Cold War, War on Terror, etc.
Money from Western countries
Sending money back to one‟s family “back
Money not generated within the borders.
How is “rent” used?
Distributed as a mechanism for maintaining influence and
o Can be distributed by political elites, or even business
Can include a wide array of things from the:
o politically-motivated subsidies and transfers often linked
to networks of political patronage and patron-
o Bureaucratic corruption (the allocation of public money
for private gain)
Deciding that he wants to make some extra
o Other illegal transfers
In essence, „rent-seeking‟ behavior represents the salience of
informal political processes that can serve to undermine the
formal and institutionalized rules of the game
Example: IN DRC, one scholar often argued that “the process
of informalization and de-institutionalization…has now become
Rent-seeking as a partial explanation for why Latin America
stuck with import-substitution industrialization (ISI) while
East Asia adopted export-oriented industrialization (EOI)
o ISI: promote self-reliance.
o Rent seeking behavior can complicate policy making
process and make it more difficult for countries to
What is the “rentier state” ?
Large amounts of revenue accrue directly to the state o Disproportionately large amount of money going to the
Mitigates need to raise large amounts of money through
Absence of significant taxation weakens rights of citizens to
demand accountability from rulers – “no representation
o The more viable the system of taxation, the more viable
is the relationship between the state and it‟s society.
o Many countries in the developing world have this
o They avoid the citizen‟s hate for taxes, and try to
generate money elsewhere.
o Example: American Revolution. The Americans didn‟t
want the British to tax them unless they let them
represent their own interests, and actually give them
space to grow in ways that they see fit.
o No representation without taxation: a recipe for
o Gets citizens to comply because they get money instead
of an opinion. Strengthens the ability for the state to
say “shut up” to the citizens.
Further financially empowers „rentier states‟ to coopt
populations through the distribution of rents
In turn, encourages „rent-seeking‟ dependency-creating
behavior on the part of socio-economic and political elites…
The Resource Curse, State-Breakdown, and the Emergence of Civil
There is a strong statistical correlation between dependence
on natural resource exports and civil war
Particularly strong with respect to secessionist civil war
o Secession: when a group wants to separate from the
Example: Quebec and Canada
Some evidence suggests that there is a strong correlation
between natural resource endowments and the length and
intensity and territorial spread of civil wars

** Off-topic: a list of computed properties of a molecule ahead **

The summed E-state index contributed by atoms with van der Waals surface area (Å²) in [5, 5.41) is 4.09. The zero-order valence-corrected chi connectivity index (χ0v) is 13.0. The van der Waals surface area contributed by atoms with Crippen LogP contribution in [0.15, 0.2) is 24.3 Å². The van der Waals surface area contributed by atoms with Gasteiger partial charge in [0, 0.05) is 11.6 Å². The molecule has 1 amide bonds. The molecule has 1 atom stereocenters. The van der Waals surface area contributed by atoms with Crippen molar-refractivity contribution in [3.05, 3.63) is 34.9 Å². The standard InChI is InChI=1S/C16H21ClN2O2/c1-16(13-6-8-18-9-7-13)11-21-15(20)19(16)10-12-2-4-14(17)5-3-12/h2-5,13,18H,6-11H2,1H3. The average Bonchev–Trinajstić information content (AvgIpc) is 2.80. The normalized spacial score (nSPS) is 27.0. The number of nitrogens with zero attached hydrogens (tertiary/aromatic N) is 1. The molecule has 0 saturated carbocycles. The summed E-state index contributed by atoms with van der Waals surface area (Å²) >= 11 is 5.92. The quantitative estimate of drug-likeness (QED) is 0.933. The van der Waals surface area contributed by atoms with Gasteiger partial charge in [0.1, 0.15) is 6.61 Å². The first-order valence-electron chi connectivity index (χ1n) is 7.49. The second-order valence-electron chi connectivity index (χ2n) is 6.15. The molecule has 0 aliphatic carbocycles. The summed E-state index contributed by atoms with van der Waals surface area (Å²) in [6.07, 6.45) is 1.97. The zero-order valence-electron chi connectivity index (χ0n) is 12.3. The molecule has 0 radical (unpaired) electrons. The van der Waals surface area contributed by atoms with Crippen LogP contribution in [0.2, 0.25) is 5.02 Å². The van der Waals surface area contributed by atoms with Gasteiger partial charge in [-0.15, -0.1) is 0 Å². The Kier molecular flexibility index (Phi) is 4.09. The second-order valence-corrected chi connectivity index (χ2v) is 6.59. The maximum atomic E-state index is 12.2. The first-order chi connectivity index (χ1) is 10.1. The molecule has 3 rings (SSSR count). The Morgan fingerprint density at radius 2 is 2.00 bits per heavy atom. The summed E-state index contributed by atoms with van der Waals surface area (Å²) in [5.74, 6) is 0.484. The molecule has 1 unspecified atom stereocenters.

o Similar to war economies
o Might not cause the problem, but they can help
Natural resource endowments also seem to correlate
negatively with successful peace-building initiatives
Why? o Natural resource endowments can exacerbate
grievances associated with the outbreak of civil wars
Uneven ethnic/regional distribution of
This in turn can provide motivation for emerging
rebel groups to capture them
o Natural resource endowments can also give rise to
explanations about the causes of civil wars associated
Providing incentives for fighting
For prolonging civil wars
For NOT pursuing peace
Moving from “Correlations” to “Causes” – Why is This so Difficult?
How to measure resource abundance…?
o Ration of revenue from natural resource endowments to
o Ratio of natural resource endowments to overall
o Revenue from natural resource endowments as a
percentage of government revenue?
o What data sets does one use? How does one know
Is the problem natural resource endowment in general, or is it
with particular types of natural resources?
o Some commodities have a positive trend with respect to
the terms of trade
Sometimes the prices of commodity get better.
o What difference does it make if resources are extracted
in one place versus resources whose extraction
processes are diffused throughout the country (oil
o In the context of civil wars, some scholars argue that
the real problem is the existence of „lootable‟ resources
Resources that are easy to extract, vs. resources
that require complex and complicate practices.
o In other words, the answers to these questions remain
unresolved…. It is also self-evident that natural resource endowments do
not always have negative outcomes….
o Not incompatible with improved outcomes with respect
to human development
o Example: recent UNDP Human Development Report
findings with respect to Oman and Saudi Arabia. They
are resource-rich AND have a high per-capita income.
o Larger literature on „rent-seeking‟ behavior reveals that
it is not necessarily associated with underdevelopment
and slow growth. Rent-seeking behavior can have
different effects in different political contexts.